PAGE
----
God in Government blogger Jacqueline L. Salmon notes that the blogosophere is buzzing with speculation about Supreme Court nominee Sonia Sotomayor’s Catholicism. If her nomination and Catholicism is confirmed, Sotomayor would join five other Catholics on the court: Chief Justice John Roberts and Justices Antonin Scalia, Anthony Kennedy, Clarence Thomas and Samuel Alito.
That would mean six of nine Supreme Court Justices would be Catholic. Or would it? Is Sotomayor really Catholic? How Catholic is she? Should 23 percent of the nation’s population get 67 percent of the nation’s highest court? Does it matter? Do you care?
Sotomayor, who is Puerto Rican, did attend Catholic schools in New York, including Cardinal Spellman High. One White House official told beliefnet.com blogger Steve Waldman: “Judge Sotomayor…attends church for family celebrations and other important events.”
Hmmm. Sounds like what those of us who are from the South like to call a CME Christian — a Christian who only goes to church on Christmas, Mothers’ Day and Easter. Not that church attendance has ever been an accurate measure of a person’s true faith or faithfulness. But in Sotomayor’s case, her brand of Catholicism seems to be more at issue that her regular attendance at mass. In reports about her nomination, more progressive Catholic news sites are emphasizing her more liberal Catholicism while conservative sites are downplaying or even ignoring her current religious affiliation.
On the more progressive side, the “independent” National Catholic Reporter led its front page with NCR Today columnist Thomas C. Fox asking: “Is she or isn’t she Catholic?” He concluded that Sotomayor was raised Catholic, but her current affiliation is unknown and that her nomination raises two issues: “What constitutes Catholic affiliation today (self-affiliation?); the other, the diversity of Catholicism itself.”
On the website of America: The National Catholic Weekly, blogger Michael Sean Winters offers a broader view of the nominee’s faith: “People ask if Sotomayor is a Catholic and I reply that she is a Puerto Rican. Whether she is active in the Church, the Church is active in her because in Latin culture, the Church is carried not only through its institutional manifestations but through the culture and especially through the family.”
And culture editor James Martin says any questions about the nominee’s Catholicism should be put to rest: “The very talented Judge Sonia Sotomayor, President Obama’s choice for Supreme Court justice is, as you’ve probably heard, a Roman Catholic and the product of Catholic schooling. As a result, the unfortunate question ‘How Catholic?’ was bound to come up. (Frankly, the only person who can ask that, as far as I’m concerned, is your priest, your spiritual director, or God, and not in that order.)”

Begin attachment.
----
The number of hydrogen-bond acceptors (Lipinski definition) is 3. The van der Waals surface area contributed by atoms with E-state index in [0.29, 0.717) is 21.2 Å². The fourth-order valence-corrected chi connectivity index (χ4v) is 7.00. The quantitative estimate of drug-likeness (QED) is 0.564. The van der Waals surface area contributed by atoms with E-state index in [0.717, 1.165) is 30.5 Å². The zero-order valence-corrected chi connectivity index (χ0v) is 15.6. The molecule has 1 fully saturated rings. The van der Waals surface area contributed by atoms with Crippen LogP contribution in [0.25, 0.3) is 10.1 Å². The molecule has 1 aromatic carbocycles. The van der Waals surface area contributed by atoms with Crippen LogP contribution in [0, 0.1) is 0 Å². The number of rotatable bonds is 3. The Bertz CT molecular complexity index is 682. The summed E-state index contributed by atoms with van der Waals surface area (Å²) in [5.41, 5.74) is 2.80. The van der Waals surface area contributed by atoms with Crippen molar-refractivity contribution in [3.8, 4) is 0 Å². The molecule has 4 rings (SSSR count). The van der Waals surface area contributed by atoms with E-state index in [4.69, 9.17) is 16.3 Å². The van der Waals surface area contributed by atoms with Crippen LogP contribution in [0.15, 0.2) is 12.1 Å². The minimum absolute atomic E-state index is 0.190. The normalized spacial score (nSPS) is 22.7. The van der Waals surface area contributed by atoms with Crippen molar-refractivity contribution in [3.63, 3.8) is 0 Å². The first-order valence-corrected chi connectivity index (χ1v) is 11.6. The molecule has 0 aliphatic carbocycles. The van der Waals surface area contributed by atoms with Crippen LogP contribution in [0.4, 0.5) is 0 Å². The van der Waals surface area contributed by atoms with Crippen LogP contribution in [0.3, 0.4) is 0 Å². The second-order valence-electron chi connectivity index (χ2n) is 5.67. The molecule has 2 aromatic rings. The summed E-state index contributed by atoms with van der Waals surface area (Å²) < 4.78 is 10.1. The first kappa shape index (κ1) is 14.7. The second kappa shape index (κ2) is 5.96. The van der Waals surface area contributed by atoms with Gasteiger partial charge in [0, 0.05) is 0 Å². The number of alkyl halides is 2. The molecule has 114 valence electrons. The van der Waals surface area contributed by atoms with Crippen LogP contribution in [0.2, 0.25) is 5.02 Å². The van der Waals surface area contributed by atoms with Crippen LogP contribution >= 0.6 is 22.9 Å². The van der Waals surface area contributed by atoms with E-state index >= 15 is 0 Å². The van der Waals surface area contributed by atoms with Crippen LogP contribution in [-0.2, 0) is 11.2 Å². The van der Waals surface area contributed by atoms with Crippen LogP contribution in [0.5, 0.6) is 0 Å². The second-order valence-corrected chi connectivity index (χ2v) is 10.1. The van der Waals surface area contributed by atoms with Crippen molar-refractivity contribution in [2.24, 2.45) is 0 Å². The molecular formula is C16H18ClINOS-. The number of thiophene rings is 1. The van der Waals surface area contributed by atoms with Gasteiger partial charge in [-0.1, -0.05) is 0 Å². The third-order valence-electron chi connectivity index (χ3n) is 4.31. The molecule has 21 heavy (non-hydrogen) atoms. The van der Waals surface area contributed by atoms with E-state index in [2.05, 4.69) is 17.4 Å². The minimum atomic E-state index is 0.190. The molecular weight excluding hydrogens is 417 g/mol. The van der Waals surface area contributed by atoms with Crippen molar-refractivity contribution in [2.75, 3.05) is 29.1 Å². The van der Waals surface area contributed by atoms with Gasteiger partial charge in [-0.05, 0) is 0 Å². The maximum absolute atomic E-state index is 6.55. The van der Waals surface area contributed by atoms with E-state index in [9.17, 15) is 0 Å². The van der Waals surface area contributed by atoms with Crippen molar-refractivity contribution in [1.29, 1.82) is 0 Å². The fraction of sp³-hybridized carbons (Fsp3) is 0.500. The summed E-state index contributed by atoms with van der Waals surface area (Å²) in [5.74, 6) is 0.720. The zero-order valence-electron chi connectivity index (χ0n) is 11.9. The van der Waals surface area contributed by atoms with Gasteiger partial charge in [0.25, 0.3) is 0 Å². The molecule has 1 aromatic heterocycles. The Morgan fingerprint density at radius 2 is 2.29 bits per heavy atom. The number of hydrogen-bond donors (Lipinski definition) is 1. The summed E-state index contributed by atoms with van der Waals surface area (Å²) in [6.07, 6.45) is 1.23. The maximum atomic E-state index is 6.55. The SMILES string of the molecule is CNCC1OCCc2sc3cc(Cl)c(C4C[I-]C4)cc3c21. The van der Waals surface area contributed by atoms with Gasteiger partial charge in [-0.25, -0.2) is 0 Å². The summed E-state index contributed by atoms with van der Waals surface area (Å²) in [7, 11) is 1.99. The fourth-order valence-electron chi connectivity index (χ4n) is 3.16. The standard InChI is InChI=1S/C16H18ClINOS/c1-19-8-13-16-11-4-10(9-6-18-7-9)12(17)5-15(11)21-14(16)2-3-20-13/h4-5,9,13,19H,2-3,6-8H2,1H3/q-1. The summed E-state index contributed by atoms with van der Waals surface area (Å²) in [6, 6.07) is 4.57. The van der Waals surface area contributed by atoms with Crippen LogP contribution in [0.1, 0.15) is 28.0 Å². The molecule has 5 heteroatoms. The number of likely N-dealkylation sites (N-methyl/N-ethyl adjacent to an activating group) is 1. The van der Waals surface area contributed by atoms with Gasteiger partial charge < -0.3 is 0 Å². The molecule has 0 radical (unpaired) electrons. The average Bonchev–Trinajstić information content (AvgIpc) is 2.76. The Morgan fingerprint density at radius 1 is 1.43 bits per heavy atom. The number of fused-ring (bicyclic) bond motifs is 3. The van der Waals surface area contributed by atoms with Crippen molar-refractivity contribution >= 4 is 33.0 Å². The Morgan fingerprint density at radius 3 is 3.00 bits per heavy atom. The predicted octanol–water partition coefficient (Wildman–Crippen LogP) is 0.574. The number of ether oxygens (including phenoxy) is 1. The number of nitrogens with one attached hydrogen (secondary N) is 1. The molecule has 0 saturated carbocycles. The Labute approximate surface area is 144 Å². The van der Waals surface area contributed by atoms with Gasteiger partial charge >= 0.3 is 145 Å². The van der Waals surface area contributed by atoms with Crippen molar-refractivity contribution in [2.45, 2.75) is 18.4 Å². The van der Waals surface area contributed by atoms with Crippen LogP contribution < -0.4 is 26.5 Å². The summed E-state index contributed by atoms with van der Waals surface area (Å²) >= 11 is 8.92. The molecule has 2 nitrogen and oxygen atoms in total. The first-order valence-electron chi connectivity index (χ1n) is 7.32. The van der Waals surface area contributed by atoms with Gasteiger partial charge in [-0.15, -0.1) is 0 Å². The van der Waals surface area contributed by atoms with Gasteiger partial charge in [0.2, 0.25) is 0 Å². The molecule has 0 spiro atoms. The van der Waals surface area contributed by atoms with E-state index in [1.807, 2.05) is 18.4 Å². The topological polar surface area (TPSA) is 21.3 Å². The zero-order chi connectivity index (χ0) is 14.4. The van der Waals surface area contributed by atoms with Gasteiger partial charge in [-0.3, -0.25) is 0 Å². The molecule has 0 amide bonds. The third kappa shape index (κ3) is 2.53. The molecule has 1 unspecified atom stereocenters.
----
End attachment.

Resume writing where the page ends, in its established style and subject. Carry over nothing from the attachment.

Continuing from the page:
On the conservative side, the Catholic News Service (of the U.S. Conference of Catholic Bishops), didn’t address the nominee’s faith until paragraph 19: “Jesuit Father Joseph O’Hare, the retired president of Fordham University who served with Sotomayor on a New York City campaign finance review council, said when he knew her beginning in the late 1980s she was indeed a practicing Catholic. He said he has no reason to think that has changed. They have stayed in touch intermittently, and he said she gave his name as a reference for her FBI background check.”
Over at the Catholic League, William Donohue, president and arbiter of all things Catholic, acknowledges that Sotomayor is Catholic but also “reliably liberal.” The Catholic League “takes no position on the merits of Sonia Sotomayor to be on the Supreme Court,” Donohue said, but he did applaud her heritage. “On a personal note, I must say that having spent four years in the 1970s teaching in a Catholic elementary school in Spanish Harlem, I loved working with the Puerto Rican people. Indeed, I feel some of the pride that Puerto Ricans rightly feel today. Good for them — this is their special day.”
And the Catholic News Agency noted that Sotomayor would be “the third woman to serve on the nation’s highest court and the first Latina,”but it’s 559-word report on the nomination did not include the word Catholic.
American Catholicism, it seems, is just as diverse politically as all of American Christendom.
As Cathleen Kaveny, law professor at the University of Notre Dame and On Faith panelist, noted in an interview with Manya Brachear of the Chicago Tribune, Sotomayor’s nomination puts the Church’s diversity on display.
“My guess is she’s very much operating in accordance with the commitments of the Catholic social justice tradition which is emphasizing … inclusion, solidarity, justice to those least among us,” Kaveny said. “It’s strand of American Catholic teaching that is somewhat distinct from other Catholic teaching but not incompatible. People emphasize different aspects.”
So what do you think? Vote now: